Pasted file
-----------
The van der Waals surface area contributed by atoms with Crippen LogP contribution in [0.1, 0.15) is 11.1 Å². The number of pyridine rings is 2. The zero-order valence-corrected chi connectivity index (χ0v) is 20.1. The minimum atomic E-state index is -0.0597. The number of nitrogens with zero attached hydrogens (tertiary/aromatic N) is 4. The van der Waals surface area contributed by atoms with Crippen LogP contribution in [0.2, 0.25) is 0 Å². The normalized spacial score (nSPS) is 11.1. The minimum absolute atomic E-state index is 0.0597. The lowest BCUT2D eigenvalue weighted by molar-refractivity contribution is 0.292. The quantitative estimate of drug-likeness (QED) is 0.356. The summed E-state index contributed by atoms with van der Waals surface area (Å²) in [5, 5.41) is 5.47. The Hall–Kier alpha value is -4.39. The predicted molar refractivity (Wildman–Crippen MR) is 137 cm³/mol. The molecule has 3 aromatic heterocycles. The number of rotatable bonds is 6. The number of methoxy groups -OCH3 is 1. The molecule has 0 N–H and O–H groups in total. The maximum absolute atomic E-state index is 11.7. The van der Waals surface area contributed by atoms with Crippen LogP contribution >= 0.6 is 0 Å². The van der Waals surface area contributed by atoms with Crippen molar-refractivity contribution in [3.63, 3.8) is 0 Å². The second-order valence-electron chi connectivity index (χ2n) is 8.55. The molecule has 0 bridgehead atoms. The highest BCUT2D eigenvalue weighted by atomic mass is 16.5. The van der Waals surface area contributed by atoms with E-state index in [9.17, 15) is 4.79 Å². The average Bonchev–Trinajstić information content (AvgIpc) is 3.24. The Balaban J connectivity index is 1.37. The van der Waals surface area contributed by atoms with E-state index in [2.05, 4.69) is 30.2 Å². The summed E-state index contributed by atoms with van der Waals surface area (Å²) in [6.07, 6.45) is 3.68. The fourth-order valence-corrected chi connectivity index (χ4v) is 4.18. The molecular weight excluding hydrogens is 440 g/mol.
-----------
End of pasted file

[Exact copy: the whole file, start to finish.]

The van der Waals surface area contributed by atoms with Crippen LogP contribution in [0.1, 0.15) is 11.1 Å². The number of pyridine rings is 2. The zero-order valence-corrected chi connectivity index (χ0v) is 20.1. The minimum atomic E-state index is -0.0597. The number of nitrogens with zero attached hydrogens (tertiary/aromatic N) is 4. The van der Waals surface area contributed by atoms with Crippen LogP contribution in [0.2, 0.25) is 0 Å². The normalized spacial score (nSPS) is 11.1. The minimum absolute atomic E-state index is 0.0597. The lowest BCUT2D eigenvalue weighted by molar-refractivity contribution is 0.292. The quantitative estimate of drug-likeness (QED) is 0.356. The summed E-state index contributed by atoms with van der Waals surface area (Å²) in [5, 5.41) is 5.47. The Hall–Kier alpha value is -4.39. The predicted molar refractivity (Wildman–Crippen MR) is 137 cm³/mol. The molecule has 3 aromatic heterocycles. The number of rotatable bonds is 6. The number of methoxy groups -OCH3 is 1. The molecule has 0 N–H and O–H groups in total. The maximum absolute atomic E-state index is 11.7. The van der Waals surface area contributed by atoms with Crippen LogP contribution >= 0.6 is 0 Å². The van der Waals surface area contributed by atoms with Crippen molar-refractivity contribution in [3.63, 3.8) is 0 Å². The second-order valence-electron chi connectivity index (χ2n) is 8.55. The molecule has 0 bridgehead atoms. The highest BCUT2D eigenvalue weighted by atomic mass is 16.5. The van der Waals surface area contributed by atoms with E-state index in [9.17, 15) is 4.79 Å². The average Bonchev–Trinajstić information content (AvgIpc) is 3.24. The Balaban J connectivity index is 1.37. The van der Waals surface area contributed by atoms with E-state index in [2.05, 4.69) is 30.2 Å². The summed E-state index contributed by atoms with van der Waals surface area (Å²) in [6.07, 6.45) is 3.68. The fourth-order valence-corrected chi connectivity index (χ4v) is 4.18. The molecular weight excluding hydrogens is 440 g/mol.